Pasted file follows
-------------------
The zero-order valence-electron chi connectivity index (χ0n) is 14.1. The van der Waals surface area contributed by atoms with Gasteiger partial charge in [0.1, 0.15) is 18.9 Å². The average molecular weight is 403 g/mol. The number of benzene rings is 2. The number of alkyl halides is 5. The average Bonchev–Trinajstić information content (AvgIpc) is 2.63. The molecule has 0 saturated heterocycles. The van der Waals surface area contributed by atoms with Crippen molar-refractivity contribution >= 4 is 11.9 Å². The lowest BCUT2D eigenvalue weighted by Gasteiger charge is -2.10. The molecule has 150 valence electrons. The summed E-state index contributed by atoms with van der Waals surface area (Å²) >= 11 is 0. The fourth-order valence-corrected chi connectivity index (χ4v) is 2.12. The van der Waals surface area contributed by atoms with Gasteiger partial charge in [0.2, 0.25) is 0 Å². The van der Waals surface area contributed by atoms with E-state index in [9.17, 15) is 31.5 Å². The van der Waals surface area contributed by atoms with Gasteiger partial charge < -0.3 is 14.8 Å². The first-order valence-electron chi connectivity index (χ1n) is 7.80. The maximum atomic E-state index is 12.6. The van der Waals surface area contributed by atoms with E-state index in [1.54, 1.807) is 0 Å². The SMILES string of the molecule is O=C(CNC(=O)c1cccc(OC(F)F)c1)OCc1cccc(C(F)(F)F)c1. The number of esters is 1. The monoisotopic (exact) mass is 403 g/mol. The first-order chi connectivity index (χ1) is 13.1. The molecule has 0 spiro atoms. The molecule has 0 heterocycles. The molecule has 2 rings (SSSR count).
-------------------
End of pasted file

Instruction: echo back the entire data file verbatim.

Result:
The zero-order valence-electron chi connectivity index (χ0n) is 14.1. The van der Waals surface area contributed by atoms with Gasteiger partial charge in [0.1, 0.15) is 18.9 Å². The average molecular weight is 403 g/mol. The number of benzene rings is 2. The number of alkyl halides is 5. The average Bonchev–Trinajstić information content (AvgIpc) is 2.63. The molecule has 0 saturated heterocycles. The van der Waals surface area contributed by atoms with Crippen molar-refractivity contribution >= 4 is 11.9 Å². The lowest BCUT2D eigenvalue weighted by Gasteiger charge is -2.10. The molecule has 150 valence electrons. The summed E-state index contributed by atoms with van der Waals surface area (Å²) >= 11 is 0. The fourth-order valence-corrected chi connectivity index (χ4v) is 2.12. The van der Waals surface area contributed by atoms with Gasteiger partial charge in [0.2, 0.25) is 0 Å². The van der Waals surface area contributed by atoms with E-state index in [9.17, 15) is 31.5 Å². The van der Waals surface area contributed by atoms with Gasteiger partial charge < -0.3 is 14.8 Å². The first-order valence-electron chi connectivity index (χ1n) is 7.80. The maximum atomic E-state index is 12.6. The van der Waals surface area contributed by atoms with E-state index in [1.54, 1.807) is 0 Å². The SMILES string of the molecule is O=C(CNC(=O)c1cccc(OC(F)F)c1)OCc1cccc(C(F)(F)F)c1. The number of esters is 1. The monoisotopic (exact) mass is 403 g/mol. The first-order chi connectivity index (χ1) is 13.1. The molecule has 0 spiro atoms. The molecule has 0 heterocycles. The molecule has 2 rings (SSSR count).